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I have had a similar experience with okra and my issue was that the plants were to close together. After thinning them out leaving about a 10 inch spacing between plants, they started producing.


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You might want to examine it closely with a magnifying glass to check for any infestation of insects or mites, but otherwise, the problems it has are probably cultural/environmental, partially from being mistreated in the ways you describe. It's possible the brown edges are due to sitting behind a window with that many hours of sunlight - through glass, that ...


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This is a fungus/virus/bacteria that has taken advantage of wet conditions in the root ball to move upstairs, so to speak. Typical signs are starts with old growth typical end state is a circle of dead tissue surrounded by an area of dying yellow tissue sometimes you will see growth "rings" as the fungus/virus/bacteria grows out from the initial ...


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The issues with your tomatoes look like a fungus. In our area (I'm in very south-central Wisconsin), septoria is the most common fungal disease of tomato (we're actually lucky, as early and late blights are far worse diseases). I've had this issue for many years and only just last year figured out another possible vector for spread of the disease from year ...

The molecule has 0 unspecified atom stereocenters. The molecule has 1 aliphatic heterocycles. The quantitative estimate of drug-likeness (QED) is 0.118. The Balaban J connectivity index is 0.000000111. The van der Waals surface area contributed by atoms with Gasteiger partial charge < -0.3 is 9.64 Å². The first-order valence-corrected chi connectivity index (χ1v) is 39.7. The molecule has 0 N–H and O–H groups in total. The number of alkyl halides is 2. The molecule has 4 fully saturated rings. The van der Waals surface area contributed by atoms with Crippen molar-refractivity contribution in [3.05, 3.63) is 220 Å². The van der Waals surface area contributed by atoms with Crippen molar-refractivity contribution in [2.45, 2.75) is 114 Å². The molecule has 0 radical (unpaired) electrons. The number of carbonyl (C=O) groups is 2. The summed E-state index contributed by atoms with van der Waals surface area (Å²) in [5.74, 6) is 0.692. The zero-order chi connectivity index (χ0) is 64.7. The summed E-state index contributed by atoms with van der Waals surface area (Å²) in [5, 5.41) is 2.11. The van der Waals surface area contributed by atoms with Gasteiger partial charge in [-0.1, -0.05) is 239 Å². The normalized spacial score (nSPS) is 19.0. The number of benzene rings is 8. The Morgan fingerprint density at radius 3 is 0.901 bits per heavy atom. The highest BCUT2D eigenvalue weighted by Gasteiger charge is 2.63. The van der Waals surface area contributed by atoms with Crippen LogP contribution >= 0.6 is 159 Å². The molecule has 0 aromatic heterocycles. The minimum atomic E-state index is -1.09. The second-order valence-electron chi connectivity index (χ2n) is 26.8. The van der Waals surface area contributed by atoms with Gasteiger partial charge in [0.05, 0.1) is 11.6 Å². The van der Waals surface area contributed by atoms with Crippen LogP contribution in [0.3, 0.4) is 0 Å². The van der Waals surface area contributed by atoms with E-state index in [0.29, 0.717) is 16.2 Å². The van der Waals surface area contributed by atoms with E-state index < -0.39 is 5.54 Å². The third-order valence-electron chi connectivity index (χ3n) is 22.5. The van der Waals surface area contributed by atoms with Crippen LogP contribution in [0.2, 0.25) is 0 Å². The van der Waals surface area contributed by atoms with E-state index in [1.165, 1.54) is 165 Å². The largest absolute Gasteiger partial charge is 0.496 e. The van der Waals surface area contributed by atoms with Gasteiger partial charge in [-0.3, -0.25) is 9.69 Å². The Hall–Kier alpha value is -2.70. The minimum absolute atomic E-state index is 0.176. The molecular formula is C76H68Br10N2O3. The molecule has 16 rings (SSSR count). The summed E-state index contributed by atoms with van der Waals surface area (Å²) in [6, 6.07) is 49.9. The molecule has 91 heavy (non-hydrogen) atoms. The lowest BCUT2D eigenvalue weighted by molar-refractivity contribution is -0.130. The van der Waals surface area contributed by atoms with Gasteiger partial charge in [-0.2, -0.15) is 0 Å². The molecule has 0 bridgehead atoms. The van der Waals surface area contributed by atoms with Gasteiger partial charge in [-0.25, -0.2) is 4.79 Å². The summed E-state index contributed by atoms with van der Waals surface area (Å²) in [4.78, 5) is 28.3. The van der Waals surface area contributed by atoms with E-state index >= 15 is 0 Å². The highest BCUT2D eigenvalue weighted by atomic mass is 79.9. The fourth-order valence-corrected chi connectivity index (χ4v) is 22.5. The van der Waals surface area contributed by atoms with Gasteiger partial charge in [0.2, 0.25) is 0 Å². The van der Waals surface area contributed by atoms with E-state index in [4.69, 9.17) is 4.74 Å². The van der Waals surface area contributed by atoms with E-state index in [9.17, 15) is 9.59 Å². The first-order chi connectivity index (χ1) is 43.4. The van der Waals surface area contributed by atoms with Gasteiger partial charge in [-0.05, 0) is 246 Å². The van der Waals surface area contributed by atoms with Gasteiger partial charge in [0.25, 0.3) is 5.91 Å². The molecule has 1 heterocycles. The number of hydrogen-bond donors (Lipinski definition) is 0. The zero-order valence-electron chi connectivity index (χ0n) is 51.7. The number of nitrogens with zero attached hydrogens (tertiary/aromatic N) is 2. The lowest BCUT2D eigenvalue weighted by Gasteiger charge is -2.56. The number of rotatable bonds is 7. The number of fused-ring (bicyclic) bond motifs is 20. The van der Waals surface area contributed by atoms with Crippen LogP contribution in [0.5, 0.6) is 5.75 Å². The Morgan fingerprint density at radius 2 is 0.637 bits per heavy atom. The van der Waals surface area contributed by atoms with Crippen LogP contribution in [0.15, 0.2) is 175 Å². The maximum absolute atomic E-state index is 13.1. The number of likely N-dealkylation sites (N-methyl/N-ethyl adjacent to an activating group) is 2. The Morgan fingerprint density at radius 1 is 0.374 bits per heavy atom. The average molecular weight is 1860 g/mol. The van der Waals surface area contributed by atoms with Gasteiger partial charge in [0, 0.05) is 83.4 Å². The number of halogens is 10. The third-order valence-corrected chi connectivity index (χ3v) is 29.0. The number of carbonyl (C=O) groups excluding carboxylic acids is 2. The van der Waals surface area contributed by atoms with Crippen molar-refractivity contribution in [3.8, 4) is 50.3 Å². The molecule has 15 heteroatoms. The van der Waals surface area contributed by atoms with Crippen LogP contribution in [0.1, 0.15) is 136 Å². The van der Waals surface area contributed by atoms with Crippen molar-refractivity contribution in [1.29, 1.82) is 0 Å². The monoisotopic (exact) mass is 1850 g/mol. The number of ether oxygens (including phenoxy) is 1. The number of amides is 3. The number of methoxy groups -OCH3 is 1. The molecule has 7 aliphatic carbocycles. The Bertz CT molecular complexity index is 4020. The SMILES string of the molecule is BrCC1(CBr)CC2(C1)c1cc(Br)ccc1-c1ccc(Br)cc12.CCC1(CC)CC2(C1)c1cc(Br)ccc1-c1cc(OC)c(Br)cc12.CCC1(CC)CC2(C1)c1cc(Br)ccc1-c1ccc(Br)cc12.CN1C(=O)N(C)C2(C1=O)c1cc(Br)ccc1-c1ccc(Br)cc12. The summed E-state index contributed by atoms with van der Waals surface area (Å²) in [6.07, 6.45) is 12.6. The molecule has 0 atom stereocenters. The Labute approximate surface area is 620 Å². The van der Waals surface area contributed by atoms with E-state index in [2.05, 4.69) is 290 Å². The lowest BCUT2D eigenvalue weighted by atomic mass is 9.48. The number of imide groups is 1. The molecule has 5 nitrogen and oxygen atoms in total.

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Any spots like that and I assume it is a fungal infection. Tomatoes are such fickle plants. I had issues with Septoria Leaf Spot for years in a raised bed. The spores over winter in the soil and get splashed up onto the lower leaves when it rains. The jump up from lower leaves to higher leaves every rain. I have also never seen it jump to my pepper plants ...


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This is scale. I looked up a great reference here on scale only to find that there are more types, colours and shapes than I could possibly imagine. I think your plant has soft brown scale. Scale on citrus is one of the most likely pests. This is an advanced infestation but you can verify my diagnosis by confirming that the rim of the pot and around it is ...


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It's hard to see for sure (more light on the peppers, and pictures of more fruits, may help), but I'm thinking it's just some pigment like anthocyanins developing on the skin in response to the UV, plant stress or something. They should be harmless. This is common on Jalapenos and Banana peppers, but it happens on at least some other kinds, once in a while. ...


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After some effort to bait and/or trap any snails/slugs went without much effect (or snails/slugs in trap) and noticing a relevant post on a local gardening site that indicated a cutter bee population in the area, I am generally convinced this is the issue I am having: https://neilsperry.com/2021/07/question-of-the-week-number-1-july-8-2021/ I will have to ...


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I’m a bit late to the game, but I found your post when researching the same issue with my avocado tree. I spoke to an arborist and he said these are not mites but rather leaf burn - your tree is not getting enough water and as a result the light is able to burn the leaves. Deep water once a week and it should prevent future burn - cut off the burnt leaves to ...


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